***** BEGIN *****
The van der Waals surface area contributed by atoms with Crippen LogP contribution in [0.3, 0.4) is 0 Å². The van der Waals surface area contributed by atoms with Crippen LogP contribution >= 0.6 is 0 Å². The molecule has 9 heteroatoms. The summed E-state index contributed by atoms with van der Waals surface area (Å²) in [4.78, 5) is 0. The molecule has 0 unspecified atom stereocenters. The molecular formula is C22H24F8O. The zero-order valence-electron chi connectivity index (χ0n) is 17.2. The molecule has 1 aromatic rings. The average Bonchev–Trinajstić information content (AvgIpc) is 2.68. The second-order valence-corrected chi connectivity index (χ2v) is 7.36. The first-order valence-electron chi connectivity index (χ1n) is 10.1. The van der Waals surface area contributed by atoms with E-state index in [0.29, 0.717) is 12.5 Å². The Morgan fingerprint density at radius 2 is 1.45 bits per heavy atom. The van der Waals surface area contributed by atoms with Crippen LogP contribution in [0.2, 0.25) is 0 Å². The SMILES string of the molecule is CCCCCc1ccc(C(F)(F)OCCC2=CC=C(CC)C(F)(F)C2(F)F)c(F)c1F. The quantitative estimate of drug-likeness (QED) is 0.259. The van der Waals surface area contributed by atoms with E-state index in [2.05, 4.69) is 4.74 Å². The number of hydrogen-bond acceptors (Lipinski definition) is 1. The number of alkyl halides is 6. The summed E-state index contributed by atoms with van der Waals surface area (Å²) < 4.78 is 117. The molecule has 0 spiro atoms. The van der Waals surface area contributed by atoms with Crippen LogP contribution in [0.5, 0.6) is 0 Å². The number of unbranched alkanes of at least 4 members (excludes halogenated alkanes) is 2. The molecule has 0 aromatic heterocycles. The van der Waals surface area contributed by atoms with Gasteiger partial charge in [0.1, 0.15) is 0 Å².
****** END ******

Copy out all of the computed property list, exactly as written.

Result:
The van der Waals surface area contributed by atoms with Crippen LogP contribution in [0.3, 0.4) is 0 Å². The van der Waals surface area contributed by atoms with Crippen LogP contribution >= 0.6 is 0 Å². The molecule has 9 heteroatoms. The summed E-state index contributed by atoms with van der Waals surface area (Å²) in [4.78, 5) is 0. The molecule has 0 unspecified atom stereocenters. The molecular formula is C22H24F8O. The zero-order valence-electron chi connectivity index (χ0n) is 17.2. The molecule has 1 aromatic rings. The average Bonchev–Trinajstić information content (AvgIpc) is 2.68. The second-order valence-corrected chi connectivity index (χ2v) is 7.36. The first-order valence-electron chi connectivity index (χ1n) is 10.1. The van der Waals surface area contributed by atoms with E-state index in [0.29, 0.717) is 12.5 Å². The Morgan fingerprint density at radius 2 is 1.45 bits per heavy atom. The van der Waals surface area contributed by atoms with Crippen LogP contribution in [0.2, 0.25) is 0 Å². The SMILES string of the molecule is CCCCCc1ccc(C(F)(F)OCCC2=CC=C(CC)C(F)(F)C2(F)F)c(F)c1F. The quantitative estimate of drug-likeness (QED) is 0.259. The van der Waals surface area contributed by atoms with E-state index in [2.05, 4.69) is 4.74 Å². The number of hydrogen-bond acceptors (Lipinski definition) is 1. The number of alkyl halides is 6. The summed E-state index contributed by atoms with van der Waals surface area (Å²) < 4.78 is 117. The molecule has 0 spiro atoms. The van der Waals surface area contributed by atoms with Crippen LogP contribution in [0.5, 0.6) is 0 Å². The number of unbranched alkanes of at least 4 members (excludes halogenated alkanes) is 2. The molecule has 0 aromatic heterocycles. The van der Waals surface area contributed by atoms with Gasteiger partial charge in [0.1, 0.15) is 0 Å².